APA 6th Edition Grgas, S. (2014). American Studies as a Contemporary Disciplinary Practice. Sic, (2 - Year 4), 0-0. https://doi.org/10.15291/SIC/2.4.HUAMS.3
MLA 8th Edition Grgas, Stipe. "American Studies as a Contemporary Disciplinary Practice." Sic, vol. , br. 2 - Year 4, 2014, str. 0-0. https://doi.org/10.15291/SIC/2.4.HUAMS.3. Citirano 15.10.2019.
Chicago 17th Edition Grgas, Stipe. "American Studies as a Contemporary Disciplinary Practice." Sic , br. 2 - Year 4 (2014): 0-0. https://doi.org/10.15291/SIC/2.4.HUAMS.3
Harvard Grgas, S. (2014). 'American Studies as a Contemporary Disciplinary Practice', Sic, (2 - Year 4), str. 0-0. https://doi.org/10.15291/SIC/2.4.HUAMS.3
Vancouver Grgas S. American Studies as a Contemporary Disciplinary Practice. Sic [Internet]. 2014 [pristupljeno 15.10.2019.];(2 - Year 4):0-0. https://doi.org/10.15291/SIC/2.4.HUAMS.3
IEEE S. Grgas, "American Studies as a Contemporary Disciplinary Practice", Sic, vol., br. 2 - Year 4, str. 0-0, 2014. [Online]. https://doi.org/10.15291/SIC/2.4.HUAMS.3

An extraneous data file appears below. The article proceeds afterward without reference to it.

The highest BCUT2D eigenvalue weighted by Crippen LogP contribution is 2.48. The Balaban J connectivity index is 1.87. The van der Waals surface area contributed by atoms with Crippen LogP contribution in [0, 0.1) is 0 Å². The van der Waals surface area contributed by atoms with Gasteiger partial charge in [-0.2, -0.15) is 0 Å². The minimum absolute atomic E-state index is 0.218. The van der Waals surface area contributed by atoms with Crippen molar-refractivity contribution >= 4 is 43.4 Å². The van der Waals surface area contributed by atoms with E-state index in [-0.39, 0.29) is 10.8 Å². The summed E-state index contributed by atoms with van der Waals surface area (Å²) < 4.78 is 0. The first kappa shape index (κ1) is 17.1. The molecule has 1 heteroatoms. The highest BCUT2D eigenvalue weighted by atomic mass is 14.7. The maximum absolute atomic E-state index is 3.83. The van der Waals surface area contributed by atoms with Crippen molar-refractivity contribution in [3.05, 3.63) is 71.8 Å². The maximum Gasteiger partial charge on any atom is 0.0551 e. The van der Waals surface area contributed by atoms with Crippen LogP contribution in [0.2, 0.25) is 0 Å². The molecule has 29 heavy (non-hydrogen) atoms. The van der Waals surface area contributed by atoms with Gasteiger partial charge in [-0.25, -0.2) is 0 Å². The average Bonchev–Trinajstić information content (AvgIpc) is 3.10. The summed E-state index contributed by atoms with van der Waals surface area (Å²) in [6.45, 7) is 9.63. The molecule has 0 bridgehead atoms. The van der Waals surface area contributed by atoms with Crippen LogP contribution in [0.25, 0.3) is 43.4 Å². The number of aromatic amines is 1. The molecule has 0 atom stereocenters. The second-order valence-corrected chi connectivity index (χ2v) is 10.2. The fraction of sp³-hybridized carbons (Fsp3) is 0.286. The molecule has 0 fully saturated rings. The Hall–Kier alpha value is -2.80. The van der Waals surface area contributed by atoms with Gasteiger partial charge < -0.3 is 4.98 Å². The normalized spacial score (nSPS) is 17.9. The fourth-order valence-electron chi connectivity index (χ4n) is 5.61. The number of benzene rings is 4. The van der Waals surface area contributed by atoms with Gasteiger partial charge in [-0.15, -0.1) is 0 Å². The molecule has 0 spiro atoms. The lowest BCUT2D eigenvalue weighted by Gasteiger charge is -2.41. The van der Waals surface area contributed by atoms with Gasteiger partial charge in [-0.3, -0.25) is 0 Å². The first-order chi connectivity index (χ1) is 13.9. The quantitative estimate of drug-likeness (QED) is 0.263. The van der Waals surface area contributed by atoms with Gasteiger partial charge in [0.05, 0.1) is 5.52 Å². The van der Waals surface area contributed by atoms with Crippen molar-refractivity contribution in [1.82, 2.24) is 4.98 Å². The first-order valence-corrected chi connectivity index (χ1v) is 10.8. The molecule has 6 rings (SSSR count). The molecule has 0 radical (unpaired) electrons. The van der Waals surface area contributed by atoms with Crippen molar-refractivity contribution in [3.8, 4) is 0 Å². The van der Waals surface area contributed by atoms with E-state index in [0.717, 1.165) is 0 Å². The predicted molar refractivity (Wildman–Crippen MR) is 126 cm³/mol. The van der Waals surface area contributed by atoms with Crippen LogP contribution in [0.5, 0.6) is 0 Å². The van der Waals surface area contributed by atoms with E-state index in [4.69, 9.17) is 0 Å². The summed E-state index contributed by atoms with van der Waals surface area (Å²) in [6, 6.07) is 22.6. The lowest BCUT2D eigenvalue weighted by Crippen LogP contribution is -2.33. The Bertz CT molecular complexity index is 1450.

Sažetak The departure point of this article is that however one conceives the practice of American Studies one has to recognize that it is a disciplinary practice. In accordance with this contention the author proceeds to discuss the notion of the discipline as such before he goes on to ask and answer the question: “How do American Studies constitute themselves?” The author argues that American Studies, like other disciplines, constituted itself by objectifying an exceptional polity. The crux of his argument is that this self-constitution was founded on an act of erasure, whereby the evidence of capitalism was elided from the research agenda of the discipline. Contending that this erasure is paradoxical considering that American Studies has as its object the exemplary capitalist nation, the author proceeds to delineate the reasons for this erasure. He goes on to contend that American Studies was complicit with the capitalist system of production and that one can speak of it as being a part of an ideological apparatus. However, he proceeds by showing that the discipline of American Studies has always had to address the evidence of its object, namely the historical transformations in the United States, which have forced the discipline, at different points of the historical continuum, to revise its protocols and research agenda. In the last part of the article the author maintains that the unfolding economic crisis sets the ground for one such transformation and that the “command of money,” which has been revealed by the crisis, beckons us to undertake a new interdisciplinary networking, this time with economics. In the conclusion of the paper the author argues that the challenges of the present moment force the discipline to attend to postdisciplinary developments which have been proposed as ways with which to address the intractability of the present mutation of capitalism. At the very end of the article the author articulates and identifies the political position which is implied in his reading of American Studies as a disciplinary practice.